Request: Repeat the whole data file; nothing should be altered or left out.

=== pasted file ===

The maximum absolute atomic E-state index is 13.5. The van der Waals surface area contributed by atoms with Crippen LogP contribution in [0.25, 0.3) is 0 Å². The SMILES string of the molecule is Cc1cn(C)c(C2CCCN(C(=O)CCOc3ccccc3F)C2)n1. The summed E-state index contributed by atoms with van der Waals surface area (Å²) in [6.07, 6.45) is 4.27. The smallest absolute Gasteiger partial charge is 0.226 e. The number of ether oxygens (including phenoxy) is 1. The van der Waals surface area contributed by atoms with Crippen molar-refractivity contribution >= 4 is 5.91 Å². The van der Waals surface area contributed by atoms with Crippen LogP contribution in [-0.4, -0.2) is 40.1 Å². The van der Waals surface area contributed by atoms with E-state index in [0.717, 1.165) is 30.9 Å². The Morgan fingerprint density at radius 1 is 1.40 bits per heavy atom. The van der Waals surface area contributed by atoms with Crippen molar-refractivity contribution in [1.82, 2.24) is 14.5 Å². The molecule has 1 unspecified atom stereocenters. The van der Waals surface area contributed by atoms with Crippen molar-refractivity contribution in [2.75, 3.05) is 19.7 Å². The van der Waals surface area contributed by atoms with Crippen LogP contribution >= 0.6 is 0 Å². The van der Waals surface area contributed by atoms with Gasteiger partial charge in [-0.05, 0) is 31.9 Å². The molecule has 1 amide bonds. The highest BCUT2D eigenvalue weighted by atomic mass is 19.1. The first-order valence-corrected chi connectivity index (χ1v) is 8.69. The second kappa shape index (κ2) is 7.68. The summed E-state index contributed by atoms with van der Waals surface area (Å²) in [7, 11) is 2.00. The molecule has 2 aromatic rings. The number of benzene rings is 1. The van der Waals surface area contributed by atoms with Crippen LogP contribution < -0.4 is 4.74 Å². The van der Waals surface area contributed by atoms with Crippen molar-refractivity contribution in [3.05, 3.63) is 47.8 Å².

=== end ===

The maximum absolute atomic E-state index is 13.5. The van der Waals surface area contributed by atoms with Crippen LogP contribution in [0.25, 0.3) is 0 Å². The SMILES string of the molecule is Cc1cn(C)c(C2CCCN(C(=O)CCOc3ccccc3F)C2)n1. The summed E-state index contributed by atoms with van der Waals surface area (Å²) in [6.07, 6.45) is 4.27. The smallest absolute Gasteiger partial charge is 0.226 e. The number of ether oxygens (including phenoxy) is 1. The van der Waals surface area contributed by atoms with Crippen molar-refractivity contribution >= 4 is 5.91 Å². The van der Waals surface area contributed by atoms with Crippen LogP contribution in [-0.4, -0.2) is 40.1 Å². The van der Waals surface area contributed by atoms with E-state index in [0.717, 1.165) is 30.9 Å². The Morgan fingerprint density at radius 1 is 1.40 bits per heavy atom. The van der Waals surface area contributed by atoms with Crippen molar-refractivity contribution in [1.82, 2.24) is 14.5 Å². The molecule has 1 unspecified atom stereocenters. The van der Waals surface area contributed by atoms with Crippen molar-refractivity contribution in [2.75, 3.05) is 19.7 Å². The van der Waals surface area contributed by atoms with Crippen LogP contribution >= 0.6 is 0 Å². The van der Waals surface area contributed by atoms with Gasteiger partial charge in [-0.05, 0) is 31.9 Å². The molecule has 1 amide bonds. The highest BCUT2D eigenvalue weighted by atomic mass is 19.1. The first-order valence-corrected chi connectivity index (χ1v) is 8.69. The second kappa shape index (κ2) is 7.68. The summed E-state index contributed by atoms with van der Waals surface area (Å²) in [7, 11) is 2.00. The molecule has 2 aromatic rings. The number of benzene rings is 1. The van der Waals surface area contributed by atoms with Crippen LogP contribution < -0.4 is 4.74 Å². The van der Waals surface area contributed by atoms with Crippen molar-refractivity contribution in [3.05, 3.63) is 47.8 Å².